Under the United Nations Guiding Principles on Business and Human Rights, “businesses are expected to undertake human rights due diligence to identify and mitigate contributions to human rights violations of not only their own activities but also activities to which they are directly linked by their business relationships,” Human Rights Watch notes.

“None of the seven Israeli banks contacted responded to questions regarding any steps they have taken to implement” the UN Guiding Principles, according to Human Rights Watch.

But there is no way to limit the harm that comes from doing any business related to Israel’s colonies.

“Settlements inherently contribute to serious violations of international human rights and humanitarian law,” Human Rights Watch states. “Companies, including banks, that conduct business in or with settlements cannot mitigate or avoid contributing to these abuses, because the activities they conduct take place on unlawfully seized land, under conditions of discrimination, and through a serious violation of Israel’s obligations as an occupying power.”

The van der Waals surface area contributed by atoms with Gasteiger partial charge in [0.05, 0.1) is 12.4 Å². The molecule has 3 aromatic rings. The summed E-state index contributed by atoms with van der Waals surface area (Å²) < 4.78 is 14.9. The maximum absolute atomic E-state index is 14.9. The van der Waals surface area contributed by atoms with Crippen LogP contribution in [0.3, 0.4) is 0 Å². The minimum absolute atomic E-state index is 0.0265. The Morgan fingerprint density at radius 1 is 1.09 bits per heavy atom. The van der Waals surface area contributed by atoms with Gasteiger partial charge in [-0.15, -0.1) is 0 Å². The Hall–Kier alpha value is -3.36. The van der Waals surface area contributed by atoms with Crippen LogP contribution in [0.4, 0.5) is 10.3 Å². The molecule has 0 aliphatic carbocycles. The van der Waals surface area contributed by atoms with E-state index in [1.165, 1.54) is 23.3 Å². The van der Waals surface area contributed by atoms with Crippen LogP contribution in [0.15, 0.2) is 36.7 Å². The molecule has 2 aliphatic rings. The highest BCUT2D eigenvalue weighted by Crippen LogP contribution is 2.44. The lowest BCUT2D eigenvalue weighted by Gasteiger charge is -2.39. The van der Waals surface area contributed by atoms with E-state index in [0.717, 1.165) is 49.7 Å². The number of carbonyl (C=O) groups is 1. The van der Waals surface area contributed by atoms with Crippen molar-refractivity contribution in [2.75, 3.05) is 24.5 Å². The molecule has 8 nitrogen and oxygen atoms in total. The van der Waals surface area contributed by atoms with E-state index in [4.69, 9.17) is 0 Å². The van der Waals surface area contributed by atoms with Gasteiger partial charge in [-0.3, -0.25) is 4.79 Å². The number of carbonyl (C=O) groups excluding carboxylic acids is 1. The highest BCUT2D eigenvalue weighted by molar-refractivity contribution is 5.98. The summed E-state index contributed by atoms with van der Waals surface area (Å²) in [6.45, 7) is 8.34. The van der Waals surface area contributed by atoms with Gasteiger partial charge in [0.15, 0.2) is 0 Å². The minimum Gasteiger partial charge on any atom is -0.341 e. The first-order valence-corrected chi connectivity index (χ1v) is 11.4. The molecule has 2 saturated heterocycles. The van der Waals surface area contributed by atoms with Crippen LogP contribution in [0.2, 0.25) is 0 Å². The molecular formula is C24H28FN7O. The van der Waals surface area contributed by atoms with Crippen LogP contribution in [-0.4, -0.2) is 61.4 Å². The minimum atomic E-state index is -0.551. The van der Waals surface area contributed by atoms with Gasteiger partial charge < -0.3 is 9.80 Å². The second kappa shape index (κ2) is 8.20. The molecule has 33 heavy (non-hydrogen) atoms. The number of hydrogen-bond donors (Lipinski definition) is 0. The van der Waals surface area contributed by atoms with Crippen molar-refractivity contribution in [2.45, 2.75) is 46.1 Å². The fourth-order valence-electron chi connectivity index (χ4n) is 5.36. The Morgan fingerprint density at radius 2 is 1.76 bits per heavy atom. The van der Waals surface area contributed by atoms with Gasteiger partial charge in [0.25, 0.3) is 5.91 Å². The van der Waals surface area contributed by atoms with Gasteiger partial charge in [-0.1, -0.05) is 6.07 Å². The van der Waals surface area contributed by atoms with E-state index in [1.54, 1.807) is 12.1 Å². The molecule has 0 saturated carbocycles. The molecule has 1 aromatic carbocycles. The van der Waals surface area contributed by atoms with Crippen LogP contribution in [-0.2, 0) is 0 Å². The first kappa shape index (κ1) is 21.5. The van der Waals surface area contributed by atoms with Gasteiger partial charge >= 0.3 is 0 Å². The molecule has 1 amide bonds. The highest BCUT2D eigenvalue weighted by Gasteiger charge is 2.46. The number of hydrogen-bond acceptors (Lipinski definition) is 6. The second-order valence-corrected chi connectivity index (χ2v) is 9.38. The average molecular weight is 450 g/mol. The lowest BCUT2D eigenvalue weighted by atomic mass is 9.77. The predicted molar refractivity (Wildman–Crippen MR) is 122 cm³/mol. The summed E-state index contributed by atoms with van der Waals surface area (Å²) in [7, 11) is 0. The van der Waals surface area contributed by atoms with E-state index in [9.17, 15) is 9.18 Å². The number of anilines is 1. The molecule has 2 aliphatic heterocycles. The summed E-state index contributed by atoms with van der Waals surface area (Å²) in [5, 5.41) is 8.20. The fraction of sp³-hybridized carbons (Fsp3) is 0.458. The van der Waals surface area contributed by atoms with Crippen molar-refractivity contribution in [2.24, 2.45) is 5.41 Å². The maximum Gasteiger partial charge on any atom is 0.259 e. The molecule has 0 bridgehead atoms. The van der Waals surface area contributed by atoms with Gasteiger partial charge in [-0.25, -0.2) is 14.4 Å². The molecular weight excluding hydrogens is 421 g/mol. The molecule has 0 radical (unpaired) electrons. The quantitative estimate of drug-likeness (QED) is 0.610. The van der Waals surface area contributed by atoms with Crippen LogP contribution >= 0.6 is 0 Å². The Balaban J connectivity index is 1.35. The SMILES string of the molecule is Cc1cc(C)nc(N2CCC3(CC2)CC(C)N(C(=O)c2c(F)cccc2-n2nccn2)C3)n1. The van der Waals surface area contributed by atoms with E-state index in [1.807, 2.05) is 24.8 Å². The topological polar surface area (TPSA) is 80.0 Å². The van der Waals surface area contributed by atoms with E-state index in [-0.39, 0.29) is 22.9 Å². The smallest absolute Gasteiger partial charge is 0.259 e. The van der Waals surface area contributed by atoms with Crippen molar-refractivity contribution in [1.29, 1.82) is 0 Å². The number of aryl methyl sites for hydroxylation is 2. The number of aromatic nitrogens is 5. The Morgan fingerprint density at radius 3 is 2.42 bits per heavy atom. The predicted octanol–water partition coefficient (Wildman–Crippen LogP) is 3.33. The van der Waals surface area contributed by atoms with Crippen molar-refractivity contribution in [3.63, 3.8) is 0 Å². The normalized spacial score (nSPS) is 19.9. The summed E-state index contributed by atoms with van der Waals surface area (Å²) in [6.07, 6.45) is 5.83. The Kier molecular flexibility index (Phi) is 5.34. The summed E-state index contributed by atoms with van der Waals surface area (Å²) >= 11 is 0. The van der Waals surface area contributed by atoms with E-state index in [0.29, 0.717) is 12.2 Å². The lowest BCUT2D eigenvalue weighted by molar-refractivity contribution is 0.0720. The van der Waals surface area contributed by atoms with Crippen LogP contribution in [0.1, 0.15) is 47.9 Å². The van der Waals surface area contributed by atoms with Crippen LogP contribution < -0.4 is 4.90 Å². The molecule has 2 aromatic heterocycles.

The group urges banks to completely “cease doing business in or with Israeli settlements” because “in Human Rights Watch’s view, these activities inherently contribute to serious abuses.”

This report builds on one Human Rights Watch published last September debunking claims by Israeli banks that Israeli law requires them to provide services that aid the theft and colonization of Palestinian land.

via How Israeli banks finance theft of Palestinian land | The Electronic Intifada

Crime and terror in the banks | The Saturday Paper

The Saturday Paper logo

Tabcorp was fined $45 million in March for breaching money laundering laws 108 times over five years. AUSTRAC boasted at the time that the ruling was the largest civil penalty in Australian corporate history. Applying the same standard to the 53,760 breaches Commonwealth Bank is accused of would see it staring down the barrel of a $22 billion penalty.

Source: Crime and terror in the banks | The Saturday Paper